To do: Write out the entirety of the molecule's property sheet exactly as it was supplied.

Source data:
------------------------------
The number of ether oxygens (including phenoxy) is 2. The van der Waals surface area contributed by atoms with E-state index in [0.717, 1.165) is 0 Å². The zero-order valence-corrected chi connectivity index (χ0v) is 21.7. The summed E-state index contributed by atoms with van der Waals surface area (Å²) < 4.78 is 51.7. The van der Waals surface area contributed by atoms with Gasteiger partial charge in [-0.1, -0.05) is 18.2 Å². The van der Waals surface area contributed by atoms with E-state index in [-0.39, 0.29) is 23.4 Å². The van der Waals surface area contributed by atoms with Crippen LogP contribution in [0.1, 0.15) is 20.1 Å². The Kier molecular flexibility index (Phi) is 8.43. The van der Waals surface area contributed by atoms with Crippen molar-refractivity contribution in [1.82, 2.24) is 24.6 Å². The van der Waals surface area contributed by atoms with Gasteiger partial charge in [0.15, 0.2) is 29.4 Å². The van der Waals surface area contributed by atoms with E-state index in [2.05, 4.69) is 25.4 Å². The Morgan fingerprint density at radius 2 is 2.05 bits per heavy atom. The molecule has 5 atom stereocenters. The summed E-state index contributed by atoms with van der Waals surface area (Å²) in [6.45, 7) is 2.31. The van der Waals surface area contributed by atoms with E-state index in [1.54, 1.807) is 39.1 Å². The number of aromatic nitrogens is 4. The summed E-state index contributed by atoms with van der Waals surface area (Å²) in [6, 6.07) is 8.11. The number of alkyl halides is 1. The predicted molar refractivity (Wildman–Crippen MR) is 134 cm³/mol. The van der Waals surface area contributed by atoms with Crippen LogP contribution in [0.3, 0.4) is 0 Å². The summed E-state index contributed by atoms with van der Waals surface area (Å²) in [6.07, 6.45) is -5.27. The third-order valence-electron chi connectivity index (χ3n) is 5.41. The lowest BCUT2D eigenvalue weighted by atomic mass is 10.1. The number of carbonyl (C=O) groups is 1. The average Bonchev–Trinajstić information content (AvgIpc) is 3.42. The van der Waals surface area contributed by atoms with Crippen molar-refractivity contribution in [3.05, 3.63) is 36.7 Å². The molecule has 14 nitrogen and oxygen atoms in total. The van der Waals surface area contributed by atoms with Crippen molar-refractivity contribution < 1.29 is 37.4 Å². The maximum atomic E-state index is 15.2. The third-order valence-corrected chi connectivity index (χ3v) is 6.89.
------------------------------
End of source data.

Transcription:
The number of ether oxygens (including phenoxy) is 2. The van der Waals surface area contributed by atoms with E-state index in [0.717, 1.165) is 0 Å². The zero-order valence-corrected chi connectivity index (χ0v) is 21.7. The summed E-state index contributed by atoms with van der Waals surface area (Å²) < 4.78 is 51.7. The van der Waals surface area contributed by atoms with Gasteiger partial charge in [-0.1, -0.05) is 18.2 Å². The van der Waals surface area contributed by atoms with E-state index in [-0.39, 0.29) is 23.4 Å². The van der Waals surface area contributed by atoms with Crippen LogP contribution in [0.1, 0.15) is 20.1 Å². The Kier molecular flexibility index (Phi) is 8.43. The van der Waals surface area contributed by atoms with Crippen molar-refractivity contribution in [1.82, 2.24) is 24.6 Å². The van der Waals surface area contributed by atoms with Gasteiger partial charge in [0.15, 0.2) is 29.4 Å². The van der Waals surface area contributed by atoms with E-state index in [2.05, 4.69) is 25.4 Å². The Morgan fingerprint density at radius 2 is 2.05 bits per heavy atom. The molecule has 5 atom stereocenters. The summed E-state index contributed by atoms with van der Waals surface area (Å²) in [6.45, 7) is 2.31. The van der Waals surface area contributed by atoms with E-state index in [1.54, 1.807) is 39.1 Å². The number of aromatic nitrogens is 4. The summed E-state index contributed by atoms with van der Waals surface area (Å²) in [6, 6.07) is 8.11. The number of alkyl halides is 1. The predicted molar refractivity (Wildman–Crippen MR) is 134 cm³/mol. The van der Waals surface area contributed by atoms with Crippen LogP contribution in [0.3, 0.4) is 0 Å². The summed E-state index contributed by atoms with van der Waals surface area (Å²) in [6.07, 6.45) is -5.27. The third-order valence-electron chi connectivity index (χ3n) is 5.41. The lowest BCUT2D eigenvalue weighted by atomic mass is 10.1. The number of carbonyl (C=O) groups is 1. The average Bonchev–Trinajstić information content (AvgIpc) is 3.42. The van der Waals surface area contributed by atoms with Crippen molar-refractivity contribution in [3.05, 3.63) is 36.7 Å². The molecule has 14 nitrogen and oxygen atoms in total. The van der Waals surface area contributed by atoms with Crippen molar-refractivity contribution < 1.29 is 37.4 Å². The maximum atomic E-state index is 15.2. The third-order valence-corrected chi connectivity index (χ3v) is 6.89.